Lyngdoh BS, Chowdhury AR, Ghatak S, Bandyopadhyay G. Angiolymphoid hyperplasia with eosinophilia in parotid gland: A diagnostic challenge. Arch Int Surg 2015;5:217-9
|How to cite this URL:|
Lyngdoh BS, Chowdhury AR, Ghatak S, Bandyopadhyay G. Angiolymphoid hyperplasia with eosinophilia in parotid gland: A diagnostic challenge. Arch Int Surg [serial online] 2015 [cited 2021 May 15];5:217-9. Available from: https://www.archintsurg.org/text.asp?2015/5/4/217/174670
| Introduction|| |
Angiolymphoid hyperplasia with eosinophilia (ALHE) is also known as epithelioid hemangioma.  ALHE and Kimura's disease (KD) share many clinical and histopathological features. Often these benign angioproliferative lesions of unknown etiology will be misdiagnosed as parotid tumors clinically. Ill-defined, deeply seated lesions involving the parotid gland are frequently observed in KD,  and only three cases of intraparotid ALHE have been reported in the literature. , The objective of this study was to make a note that on cytology, ALHE may be falsely diagnosed as chronic sialadenitis.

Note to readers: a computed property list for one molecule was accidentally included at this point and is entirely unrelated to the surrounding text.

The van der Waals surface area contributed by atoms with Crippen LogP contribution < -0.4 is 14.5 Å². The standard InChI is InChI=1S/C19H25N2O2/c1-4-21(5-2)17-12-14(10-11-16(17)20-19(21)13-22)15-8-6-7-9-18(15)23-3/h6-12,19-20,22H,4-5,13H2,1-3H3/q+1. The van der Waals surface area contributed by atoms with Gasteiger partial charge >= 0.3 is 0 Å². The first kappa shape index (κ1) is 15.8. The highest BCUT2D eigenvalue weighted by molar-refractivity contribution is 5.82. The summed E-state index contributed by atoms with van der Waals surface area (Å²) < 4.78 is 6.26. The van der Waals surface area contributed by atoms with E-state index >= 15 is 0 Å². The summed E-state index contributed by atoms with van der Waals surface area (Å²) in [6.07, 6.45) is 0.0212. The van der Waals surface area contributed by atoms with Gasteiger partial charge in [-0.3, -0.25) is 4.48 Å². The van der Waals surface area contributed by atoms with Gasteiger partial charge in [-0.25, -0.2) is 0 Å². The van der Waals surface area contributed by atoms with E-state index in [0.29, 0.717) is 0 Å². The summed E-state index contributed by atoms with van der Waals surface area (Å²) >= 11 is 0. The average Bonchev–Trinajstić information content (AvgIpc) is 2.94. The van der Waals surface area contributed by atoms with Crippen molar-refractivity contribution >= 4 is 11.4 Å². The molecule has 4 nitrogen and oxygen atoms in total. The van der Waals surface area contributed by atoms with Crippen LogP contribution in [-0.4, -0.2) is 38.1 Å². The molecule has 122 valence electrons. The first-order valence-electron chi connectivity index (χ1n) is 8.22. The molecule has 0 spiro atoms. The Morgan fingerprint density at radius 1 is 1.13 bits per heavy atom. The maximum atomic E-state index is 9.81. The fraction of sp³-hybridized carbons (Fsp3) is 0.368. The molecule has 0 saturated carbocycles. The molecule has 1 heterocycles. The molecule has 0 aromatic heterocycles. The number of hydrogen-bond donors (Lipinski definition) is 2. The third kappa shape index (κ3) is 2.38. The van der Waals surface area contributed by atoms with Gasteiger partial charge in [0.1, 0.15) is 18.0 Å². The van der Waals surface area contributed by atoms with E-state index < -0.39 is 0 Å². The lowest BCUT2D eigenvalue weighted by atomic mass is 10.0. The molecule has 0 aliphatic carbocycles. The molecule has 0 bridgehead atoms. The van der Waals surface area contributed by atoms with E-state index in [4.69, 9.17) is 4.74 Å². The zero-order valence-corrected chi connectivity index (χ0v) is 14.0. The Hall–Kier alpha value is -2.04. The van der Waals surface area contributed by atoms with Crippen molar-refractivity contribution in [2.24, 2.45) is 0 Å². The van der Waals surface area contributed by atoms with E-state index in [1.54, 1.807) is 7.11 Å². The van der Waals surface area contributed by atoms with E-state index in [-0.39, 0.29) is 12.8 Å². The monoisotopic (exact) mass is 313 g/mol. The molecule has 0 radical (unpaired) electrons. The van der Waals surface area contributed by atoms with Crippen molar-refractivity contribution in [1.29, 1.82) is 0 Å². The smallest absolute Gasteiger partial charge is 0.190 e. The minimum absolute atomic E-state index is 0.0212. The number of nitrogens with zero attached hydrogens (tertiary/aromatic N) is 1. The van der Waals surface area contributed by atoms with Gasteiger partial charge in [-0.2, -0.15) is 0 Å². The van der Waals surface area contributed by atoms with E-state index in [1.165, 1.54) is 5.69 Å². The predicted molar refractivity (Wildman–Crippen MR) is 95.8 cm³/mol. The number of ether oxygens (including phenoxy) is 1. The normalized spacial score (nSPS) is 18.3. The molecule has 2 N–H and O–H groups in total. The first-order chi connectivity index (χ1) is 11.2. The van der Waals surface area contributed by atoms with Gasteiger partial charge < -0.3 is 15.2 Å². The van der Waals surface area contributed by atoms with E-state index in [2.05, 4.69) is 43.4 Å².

| Case Report|| |
A 29-year-old male patient presented with gradually increasing painless swelling on the right parotid region for 3 months. There was no history of trauma, weight loss, low-grade fever or night sweating. Medical, surgical, and family histories were noncontributory.
On examination, the swelling measured 6 × 3.5 cm 2 and was firm, nontender, and mobile [Figure 1]. The overlying skin was normal with respect to both color and temperature, without any abnormal facial nerve function. A provisional diagnosis of pleomorphic adenoma of the parotid gland was made and the patient was advised for fine-needle aspiration cytology (FNAC), which revealed features suggestive of right parotid sialadenitis.